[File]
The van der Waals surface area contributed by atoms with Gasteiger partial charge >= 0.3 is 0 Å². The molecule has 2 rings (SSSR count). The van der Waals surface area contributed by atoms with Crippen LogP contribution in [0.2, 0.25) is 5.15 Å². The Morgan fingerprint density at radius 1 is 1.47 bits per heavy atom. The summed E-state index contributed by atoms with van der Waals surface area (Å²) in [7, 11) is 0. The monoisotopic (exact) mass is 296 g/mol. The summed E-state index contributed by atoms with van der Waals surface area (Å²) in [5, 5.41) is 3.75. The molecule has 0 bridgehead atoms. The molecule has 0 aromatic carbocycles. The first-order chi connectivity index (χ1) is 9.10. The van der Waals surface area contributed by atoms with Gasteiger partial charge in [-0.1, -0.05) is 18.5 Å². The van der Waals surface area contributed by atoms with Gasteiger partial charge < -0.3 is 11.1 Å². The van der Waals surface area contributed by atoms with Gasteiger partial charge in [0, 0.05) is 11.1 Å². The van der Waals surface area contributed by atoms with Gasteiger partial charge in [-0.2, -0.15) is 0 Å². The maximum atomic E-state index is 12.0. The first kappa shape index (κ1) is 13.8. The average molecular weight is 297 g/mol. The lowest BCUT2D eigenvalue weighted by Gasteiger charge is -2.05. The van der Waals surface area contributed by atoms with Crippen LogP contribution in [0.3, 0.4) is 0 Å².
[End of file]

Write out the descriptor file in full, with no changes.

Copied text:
The van der Waals surface area contributed by atoms with Gasteiger partial charge >= 0.3 is 0 Å². The molecule has 2 rings (SSSR count). The van der Waals surface area contributed by atoms with Crippen LogP contribution in [0.2, 0.25) is 5.15 Å². The Morgan fingerprint density at radius 1 is 1.47 bits per heavy atom. The summed E-state index contributed by atoms with van der Waals surface area (Å²) in [7, 11) is 0. The monoisotopic (exact) mass is 296 g/mol. The summed E-state index contributed by atoms with van der Waals surface area (Å²) in [5, 5.41) is 3.75. The molecule has 0 bridgehead atoms. The molecule has 0 aromatic carbocycles. The first-order chi connectivity index (χ1) is 9.10. The van der Waals surface area contributed by atoms with Gasteiger partial charge in [-0.1, -0.05) is 18.5 Å². The van der Waals surface area contributed by atoms with Gasteiger partial charge < -0.3 is 11.1 Å². The van der Waals surface area contributed by atoms with Gasteiger partial charge in [0, 0.05) is 11.1 Å². The van der Waals surface area contributed by atoms with Gasteiger partial charge in [-0.2, -0.15) is 0 Å². The maximum atomic E-state index is 12.0. The first kappa shape index (κ1) is 13.8. The average molecular weight is 297 g/mol. The lowest BCUT2D eigenvalue weighted by Gasteiger charge is -2.05. The van der Waals surface area contributed by atoms with Crippen LogP contribution in [0.3, 0.4) is 0 Å².